4. In order to assure that an increasing population, accompanied by expanding settlement and growing mechanization, does not occupy and modify all areas within the United States and its possessions, leaving no lands designated for preservation and protection in their natural condition, it is hereby declared to be the policy of the Congress to secure for the American people of present and future generations the benefits of an enduring resource of wilderness. For this purpose there is hereby established a National Wilderness Preservation System to be composed of federally owned areas designated by Congress as “wilderness areas”, and these shall be administered for the use and enjoyment of the American people in such manner as will leave them unimpaired for future use and enjoyment as wilderness….

5. Congress declares that the National Park System, which began with establishment of Yellowstone National Park in 1872, has since grown to include superlative natural, historic, and recreation areas in every major region of the United States and its territories and possessions; these areas, though distinct in character, are united through their interrelated purposes and resources into one National Park System as cumulative expressions of a single national heritage; individually and collectively, these areas derive increased national dignity and recognition of their superb environmental quality through their inclusion jointly with each other in one System preserved and managed for the benefit and inspiration of all the people of the United States….

Answers: 1) National Environmental Policy Act, 1970. 42 U.S. Code §4321. Outlines an information-gathering and decision-making structure designed to reduce environmental impacts in all federal actions and creates the White House Council on Environmental Quality. 2) Endangered Species Act, 1972. 16 U.S. Code §1531. Protects threatened and endangered species, and their habitat, throughout the nation. 3) The Clean Air Act, 1967, 1970, 1977, 1990. 42 U.S. Code §7401. Sets national air quality standards for public health and is the basis for the Clean Power Plan, the U.S.’s first federally-backed carbon regulations. 4) Wilderness Act, 1964. 16 U.S. Code §1131. Establishes the federal government’s system of national wilderness areas-- which have the strictest protections of all public lands. 5) Organic Act, 1970. 54 U.S. Code §100101. Creates the National Park System and National Park Service, often called “America’s best idea”.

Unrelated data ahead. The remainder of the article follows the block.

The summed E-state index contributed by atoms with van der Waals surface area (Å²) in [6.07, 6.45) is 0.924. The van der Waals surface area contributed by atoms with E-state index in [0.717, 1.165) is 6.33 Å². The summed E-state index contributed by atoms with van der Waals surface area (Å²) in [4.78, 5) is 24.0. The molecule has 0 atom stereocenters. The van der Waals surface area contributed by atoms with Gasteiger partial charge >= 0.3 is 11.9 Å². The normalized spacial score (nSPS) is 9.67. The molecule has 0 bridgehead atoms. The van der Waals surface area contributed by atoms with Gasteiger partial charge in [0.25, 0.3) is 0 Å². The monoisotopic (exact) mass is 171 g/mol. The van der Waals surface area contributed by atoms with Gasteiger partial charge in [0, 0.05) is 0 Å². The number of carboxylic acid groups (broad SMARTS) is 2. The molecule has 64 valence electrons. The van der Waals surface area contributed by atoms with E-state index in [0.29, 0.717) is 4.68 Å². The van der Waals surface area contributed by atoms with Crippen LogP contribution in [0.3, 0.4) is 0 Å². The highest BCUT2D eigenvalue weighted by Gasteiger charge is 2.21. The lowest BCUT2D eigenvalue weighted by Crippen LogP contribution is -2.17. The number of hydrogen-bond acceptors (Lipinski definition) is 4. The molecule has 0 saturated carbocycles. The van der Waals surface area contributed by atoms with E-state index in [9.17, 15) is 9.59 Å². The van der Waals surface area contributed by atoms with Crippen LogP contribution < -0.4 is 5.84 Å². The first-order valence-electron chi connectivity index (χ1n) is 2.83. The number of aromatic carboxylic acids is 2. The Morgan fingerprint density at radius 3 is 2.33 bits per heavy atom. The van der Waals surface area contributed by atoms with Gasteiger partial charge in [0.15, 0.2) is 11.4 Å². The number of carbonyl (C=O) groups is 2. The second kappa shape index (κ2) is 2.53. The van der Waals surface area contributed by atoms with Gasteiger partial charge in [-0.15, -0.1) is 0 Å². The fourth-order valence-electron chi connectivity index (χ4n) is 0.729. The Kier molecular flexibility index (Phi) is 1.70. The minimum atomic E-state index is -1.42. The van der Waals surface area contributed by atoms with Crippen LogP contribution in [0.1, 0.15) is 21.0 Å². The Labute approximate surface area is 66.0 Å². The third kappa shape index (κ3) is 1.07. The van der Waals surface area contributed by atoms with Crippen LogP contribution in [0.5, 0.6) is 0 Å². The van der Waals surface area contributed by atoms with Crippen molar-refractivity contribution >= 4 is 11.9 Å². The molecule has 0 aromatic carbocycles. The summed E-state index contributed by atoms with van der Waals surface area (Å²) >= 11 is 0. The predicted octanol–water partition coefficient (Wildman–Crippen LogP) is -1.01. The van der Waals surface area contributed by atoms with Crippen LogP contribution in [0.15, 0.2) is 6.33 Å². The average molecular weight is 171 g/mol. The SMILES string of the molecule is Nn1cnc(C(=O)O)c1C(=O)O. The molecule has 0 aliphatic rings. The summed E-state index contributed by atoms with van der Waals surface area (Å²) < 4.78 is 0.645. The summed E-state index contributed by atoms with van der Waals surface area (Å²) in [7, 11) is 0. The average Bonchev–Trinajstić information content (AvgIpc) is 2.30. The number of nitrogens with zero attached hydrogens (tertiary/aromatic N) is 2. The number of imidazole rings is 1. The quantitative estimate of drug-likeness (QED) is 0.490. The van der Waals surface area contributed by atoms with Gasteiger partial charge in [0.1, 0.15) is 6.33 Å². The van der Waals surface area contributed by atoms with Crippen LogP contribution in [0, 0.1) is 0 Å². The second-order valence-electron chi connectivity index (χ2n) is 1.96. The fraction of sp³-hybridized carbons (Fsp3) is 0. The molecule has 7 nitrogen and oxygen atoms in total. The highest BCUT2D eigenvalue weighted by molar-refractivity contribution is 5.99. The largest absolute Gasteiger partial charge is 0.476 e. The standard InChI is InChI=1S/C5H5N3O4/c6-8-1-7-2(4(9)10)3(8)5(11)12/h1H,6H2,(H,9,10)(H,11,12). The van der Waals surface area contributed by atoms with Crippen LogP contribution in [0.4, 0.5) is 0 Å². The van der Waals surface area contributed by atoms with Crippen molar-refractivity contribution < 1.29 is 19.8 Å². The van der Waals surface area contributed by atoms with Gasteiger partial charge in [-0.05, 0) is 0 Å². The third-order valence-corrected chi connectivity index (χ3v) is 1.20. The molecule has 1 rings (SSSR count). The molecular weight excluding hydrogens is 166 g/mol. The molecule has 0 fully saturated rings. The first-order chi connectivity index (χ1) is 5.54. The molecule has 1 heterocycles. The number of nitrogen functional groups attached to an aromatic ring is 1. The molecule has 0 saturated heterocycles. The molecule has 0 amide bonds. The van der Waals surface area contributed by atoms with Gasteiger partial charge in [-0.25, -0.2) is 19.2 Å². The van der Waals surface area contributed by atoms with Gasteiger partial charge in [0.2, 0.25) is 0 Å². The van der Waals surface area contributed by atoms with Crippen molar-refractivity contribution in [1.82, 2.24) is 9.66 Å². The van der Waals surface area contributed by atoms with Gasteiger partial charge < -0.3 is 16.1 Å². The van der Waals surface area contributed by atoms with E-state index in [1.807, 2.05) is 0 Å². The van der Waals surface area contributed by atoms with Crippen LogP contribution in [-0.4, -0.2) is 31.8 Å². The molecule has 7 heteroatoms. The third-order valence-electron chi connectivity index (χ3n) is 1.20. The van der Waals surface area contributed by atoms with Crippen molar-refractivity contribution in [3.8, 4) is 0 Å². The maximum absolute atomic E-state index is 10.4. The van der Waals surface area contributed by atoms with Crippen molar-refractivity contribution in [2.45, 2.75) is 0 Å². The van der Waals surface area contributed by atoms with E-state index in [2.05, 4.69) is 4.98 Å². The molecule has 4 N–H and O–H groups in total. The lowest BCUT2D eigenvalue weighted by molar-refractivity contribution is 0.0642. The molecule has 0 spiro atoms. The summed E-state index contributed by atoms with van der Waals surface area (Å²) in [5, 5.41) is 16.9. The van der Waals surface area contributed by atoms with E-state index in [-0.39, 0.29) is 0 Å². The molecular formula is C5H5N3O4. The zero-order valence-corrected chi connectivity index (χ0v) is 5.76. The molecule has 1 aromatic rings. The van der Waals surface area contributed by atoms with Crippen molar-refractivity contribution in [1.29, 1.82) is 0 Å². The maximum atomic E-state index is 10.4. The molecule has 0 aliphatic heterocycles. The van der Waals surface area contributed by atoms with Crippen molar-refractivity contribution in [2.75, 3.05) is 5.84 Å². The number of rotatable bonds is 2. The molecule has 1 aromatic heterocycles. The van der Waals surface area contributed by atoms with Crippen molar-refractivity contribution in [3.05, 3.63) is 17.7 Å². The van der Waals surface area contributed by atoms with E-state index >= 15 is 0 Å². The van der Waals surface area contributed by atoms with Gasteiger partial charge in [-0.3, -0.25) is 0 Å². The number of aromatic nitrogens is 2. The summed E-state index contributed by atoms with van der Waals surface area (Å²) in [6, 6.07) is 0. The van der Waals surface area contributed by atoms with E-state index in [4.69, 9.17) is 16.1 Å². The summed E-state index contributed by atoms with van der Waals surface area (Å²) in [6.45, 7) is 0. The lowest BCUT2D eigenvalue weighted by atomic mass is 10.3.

It’s been awhile since capital hill put out an album with hits like these. In fact, Uncle Sam changes leads more frequently than Van Halen. Check out this handy guide (put together by Jeff Giles at Ultimate Classic Rock) for a refresher on the mighty VH’s revolving door of singers. For a musical version try punk trio Nerf Herder’s classic “Van Halen.”

And on that note, when it comes to environmental policy, is Trump the Van Halen equivalent of David Lee Roth? That is, is Trump the lead singer that will catapult the band back to their original stardom? Could he be Sammy Hagar: a blip on the radar screen sandwiched between the best days of the past and those still to come? Or, is he Gary Cherone-- the musical experiment we choose to forget?